I saw this in a pile of forgotten masters while walking by the copier. It was love.
Check out the clear hierarchy. The single, legible font. The single style for emphasis. Margins tightly aligned. The second lines indenting just as they should. Spacing is evenly distributed. The kids know exactly where to look, where to go for their next question, and where to find important information.
I stood there, the clear design drawing me in, the world slowing to a crawl behind me. I took it, scanned it, and decided that, look, unless you know how to translate all these techniques from the handwritten page to the printed page, stand by your handwriting.
Computers make light work of worksheets for teachers, but whether they’re any good for students depends entirely on the skill of the designer.
JonathanDecember 11, 2007 - 4:15 pm -
Jeff WassermanDecember 11, 2007 - 5:21 pm -
Where do people learn teacher handwriting? My scrawl is absolutely miserable.
fgkDecember 11, 2007 - 5:38 pm -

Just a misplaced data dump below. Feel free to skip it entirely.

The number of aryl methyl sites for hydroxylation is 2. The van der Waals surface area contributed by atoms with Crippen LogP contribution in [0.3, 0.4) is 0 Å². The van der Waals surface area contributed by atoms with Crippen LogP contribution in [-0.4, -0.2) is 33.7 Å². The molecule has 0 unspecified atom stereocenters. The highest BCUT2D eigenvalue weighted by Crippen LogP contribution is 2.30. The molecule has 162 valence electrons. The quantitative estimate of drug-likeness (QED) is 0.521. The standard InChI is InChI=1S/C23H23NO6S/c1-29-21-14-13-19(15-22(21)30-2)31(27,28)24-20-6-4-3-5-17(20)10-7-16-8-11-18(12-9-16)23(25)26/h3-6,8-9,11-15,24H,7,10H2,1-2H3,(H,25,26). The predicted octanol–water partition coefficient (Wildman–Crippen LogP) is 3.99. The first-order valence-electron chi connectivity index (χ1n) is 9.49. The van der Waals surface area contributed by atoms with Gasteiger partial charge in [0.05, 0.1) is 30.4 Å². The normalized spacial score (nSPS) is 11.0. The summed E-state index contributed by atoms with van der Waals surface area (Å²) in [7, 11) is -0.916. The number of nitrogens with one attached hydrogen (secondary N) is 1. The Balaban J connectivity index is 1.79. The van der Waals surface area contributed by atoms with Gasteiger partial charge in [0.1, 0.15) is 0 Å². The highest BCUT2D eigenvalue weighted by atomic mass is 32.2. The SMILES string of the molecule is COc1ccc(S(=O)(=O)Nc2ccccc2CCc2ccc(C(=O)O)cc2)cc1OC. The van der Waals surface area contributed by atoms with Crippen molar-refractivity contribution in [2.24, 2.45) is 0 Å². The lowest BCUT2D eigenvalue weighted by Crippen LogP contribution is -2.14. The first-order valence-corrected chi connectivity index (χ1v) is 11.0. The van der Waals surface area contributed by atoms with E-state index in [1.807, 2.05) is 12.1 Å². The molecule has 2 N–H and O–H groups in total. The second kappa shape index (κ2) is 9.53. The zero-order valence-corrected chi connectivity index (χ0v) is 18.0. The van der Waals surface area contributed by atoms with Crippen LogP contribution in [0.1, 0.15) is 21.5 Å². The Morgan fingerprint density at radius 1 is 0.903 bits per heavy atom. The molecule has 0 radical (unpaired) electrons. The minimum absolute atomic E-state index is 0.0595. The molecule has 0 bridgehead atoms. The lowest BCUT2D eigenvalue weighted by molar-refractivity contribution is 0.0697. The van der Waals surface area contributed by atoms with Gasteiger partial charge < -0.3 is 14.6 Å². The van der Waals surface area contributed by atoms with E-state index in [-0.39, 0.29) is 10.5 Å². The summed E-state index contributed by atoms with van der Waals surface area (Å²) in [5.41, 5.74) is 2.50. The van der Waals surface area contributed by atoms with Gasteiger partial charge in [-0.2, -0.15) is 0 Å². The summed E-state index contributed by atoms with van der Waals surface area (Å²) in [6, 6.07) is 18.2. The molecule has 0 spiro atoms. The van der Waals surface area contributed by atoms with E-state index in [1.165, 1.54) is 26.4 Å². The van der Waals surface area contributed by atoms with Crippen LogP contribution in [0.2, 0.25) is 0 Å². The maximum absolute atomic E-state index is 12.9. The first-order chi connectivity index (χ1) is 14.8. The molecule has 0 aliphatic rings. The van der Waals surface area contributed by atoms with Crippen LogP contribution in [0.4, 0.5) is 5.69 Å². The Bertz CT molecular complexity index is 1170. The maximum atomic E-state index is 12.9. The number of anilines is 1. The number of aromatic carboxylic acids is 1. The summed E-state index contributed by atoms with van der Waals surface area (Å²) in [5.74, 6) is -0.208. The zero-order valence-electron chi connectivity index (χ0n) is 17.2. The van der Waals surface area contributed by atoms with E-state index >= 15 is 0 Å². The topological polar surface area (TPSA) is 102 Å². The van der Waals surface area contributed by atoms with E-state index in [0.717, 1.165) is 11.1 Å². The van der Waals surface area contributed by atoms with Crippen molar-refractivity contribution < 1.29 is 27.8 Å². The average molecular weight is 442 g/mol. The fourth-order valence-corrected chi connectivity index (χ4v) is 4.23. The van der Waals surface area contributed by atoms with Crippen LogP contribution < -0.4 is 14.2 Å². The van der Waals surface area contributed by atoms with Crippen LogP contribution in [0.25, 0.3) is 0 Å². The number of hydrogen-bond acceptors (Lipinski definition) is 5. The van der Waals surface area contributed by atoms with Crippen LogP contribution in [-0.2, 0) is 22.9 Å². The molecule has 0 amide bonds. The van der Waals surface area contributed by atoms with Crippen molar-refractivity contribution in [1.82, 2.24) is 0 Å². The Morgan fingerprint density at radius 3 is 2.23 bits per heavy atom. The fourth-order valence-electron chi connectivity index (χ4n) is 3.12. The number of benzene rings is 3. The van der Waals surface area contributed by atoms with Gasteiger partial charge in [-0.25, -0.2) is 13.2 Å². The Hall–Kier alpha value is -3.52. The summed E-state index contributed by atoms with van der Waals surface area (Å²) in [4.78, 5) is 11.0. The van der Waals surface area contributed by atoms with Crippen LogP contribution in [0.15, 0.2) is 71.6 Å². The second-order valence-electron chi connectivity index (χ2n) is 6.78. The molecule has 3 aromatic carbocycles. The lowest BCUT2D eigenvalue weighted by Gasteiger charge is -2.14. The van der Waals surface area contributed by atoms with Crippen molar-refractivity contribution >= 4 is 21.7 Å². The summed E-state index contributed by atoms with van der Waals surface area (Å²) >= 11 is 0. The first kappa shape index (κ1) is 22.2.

my handwriting sucks too, but there are exercises you can do to improve yourself. i just haven’t invested the time yet.
RichDecember 11, 2007 - 6:43 pm -
This makes me think a lot about the early years of my former career (civil engineering). When I entered the profession in 1988, about 90 percent of our plans were drawn by hand, by draftsmen and women on drafting boards using ink pens, etc. When I departed the profession ten years later, more than 90 percent of our plans were drawn using CAD (only very minimal stuff was drawn by hand, and those were usually just preliminary sketches that would later be redrawn using AutoCAD).
With very similar parallels to your comments about the math notes (above), it was always quite obvious which of our technicians had worked in the “old days” by drafting by hand, and which technicians had only started their work after the CAD revolution. The old school draftsmen who made the transition to CAD were the ones whose drawings made sense, and communicated varying levels of importance via line weight, line type, and so on. Their drawings were well composed and worth saving. On the other hand, far too many folks who had only drawn using the computer drew plans where every single line had the same weight, details and callouts were squeezed into tiny places that should have never had notes squeezed into them.
danDecember 11, 2007 - 9:36 pm -
Speaking of all this, Common Craft just nails the power of lo-fi design between the eyes.